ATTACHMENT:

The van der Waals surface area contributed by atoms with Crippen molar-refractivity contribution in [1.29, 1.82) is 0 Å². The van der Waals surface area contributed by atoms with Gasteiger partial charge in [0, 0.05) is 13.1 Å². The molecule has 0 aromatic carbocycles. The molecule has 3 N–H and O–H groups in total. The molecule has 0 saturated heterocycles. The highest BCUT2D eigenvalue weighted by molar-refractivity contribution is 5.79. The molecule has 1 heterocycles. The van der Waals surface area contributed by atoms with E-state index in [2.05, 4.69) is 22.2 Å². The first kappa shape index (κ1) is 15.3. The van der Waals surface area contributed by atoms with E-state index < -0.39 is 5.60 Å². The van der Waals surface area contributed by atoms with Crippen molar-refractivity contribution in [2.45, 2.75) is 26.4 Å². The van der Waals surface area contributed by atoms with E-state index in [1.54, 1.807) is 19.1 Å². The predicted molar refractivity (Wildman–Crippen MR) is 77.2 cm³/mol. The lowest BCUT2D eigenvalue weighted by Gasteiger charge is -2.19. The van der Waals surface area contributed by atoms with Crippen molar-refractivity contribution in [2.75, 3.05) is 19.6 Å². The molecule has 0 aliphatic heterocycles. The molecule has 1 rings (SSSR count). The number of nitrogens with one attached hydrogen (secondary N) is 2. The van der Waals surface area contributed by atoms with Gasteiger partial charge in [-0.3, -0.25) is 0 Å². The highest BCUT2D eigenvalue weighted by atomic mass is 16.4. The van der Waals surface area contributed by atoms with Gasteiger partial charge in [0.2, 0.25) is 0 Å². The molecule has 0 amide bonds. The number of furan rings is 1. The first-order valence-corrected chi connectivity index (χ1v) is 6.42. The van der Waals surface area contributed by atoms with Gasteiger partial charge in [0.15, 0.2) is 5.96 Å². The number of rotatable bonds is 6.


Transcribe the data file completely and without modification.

The van der Waals surface area contributed by atoms with Crippen molar-refractivity contribution in [1.29, 1.82) is 0 Å². The van der Waals surface area contributed by atoms with Gasteiger partial charge in [0, 0.05) is 13.1 Å². The molecule has 0 aromatic carbocycles. The molecule has 3 N–H and O–H groups in total. The molecule has 0 saturated heterocycles. The highest BCUT2D eigenvalue weighted by molar-refractivity contribution is 5.79. The molecule has 1 heterocycles. The van der Waals surface area contributed by atoms with E-state index in [2.05, 4.69) is 22.2 Å². The first kappa shape index (κ1) is 15.3. The van der Waals surface area contributed by atoms with E-state index < -0.39 is 5.60 Å². The van der Waals surface area contributed by atoms with Crippen molar-refractivity contribution in [2.45, 2.75) is 26.4 Å². The van der Waals surface area contributed by atoms with E-state index in [1.54, 1.807) is 19.1 Å². The predicted molar refractivity (Wildman–Crippen MR) is 77.2 cm³/mol. The lowest BCUT2D eigenvalue weighted by Gasteiger charge is -2.19. The van der Waals surface area contributed by atoms with Crippen molar-refractivity contribution in [2.75, 3.05) is 19.6 Å². The molecule has 0 aliphatic heterocycles. The molecule has 1 rings (SSSR count). The number of nitrogens with one attached hydrogen (secondary N) is 2. The van der Waals surface area contributed by atoms with Gasteiger partial charge in [-0.3, -0.25) is 0 Å². The highest BCUT2D eigenvalue weighted by atomic mass is 16.4. The van der Waals surface area contributed by atoms with Gasteiger partial charge in [0.2, 0.25) is 0 Å². The molecule has 0 amide bonds. The number of furan rings is 1. The first-order valence-corrected chi connectivity index (χ1v) is 6.42. The van der Waals surface area contributed by atoms with Gasteiger partial charge in [0.15, 0.2) is 5.96 Å². The number of rotatable bonds is 6.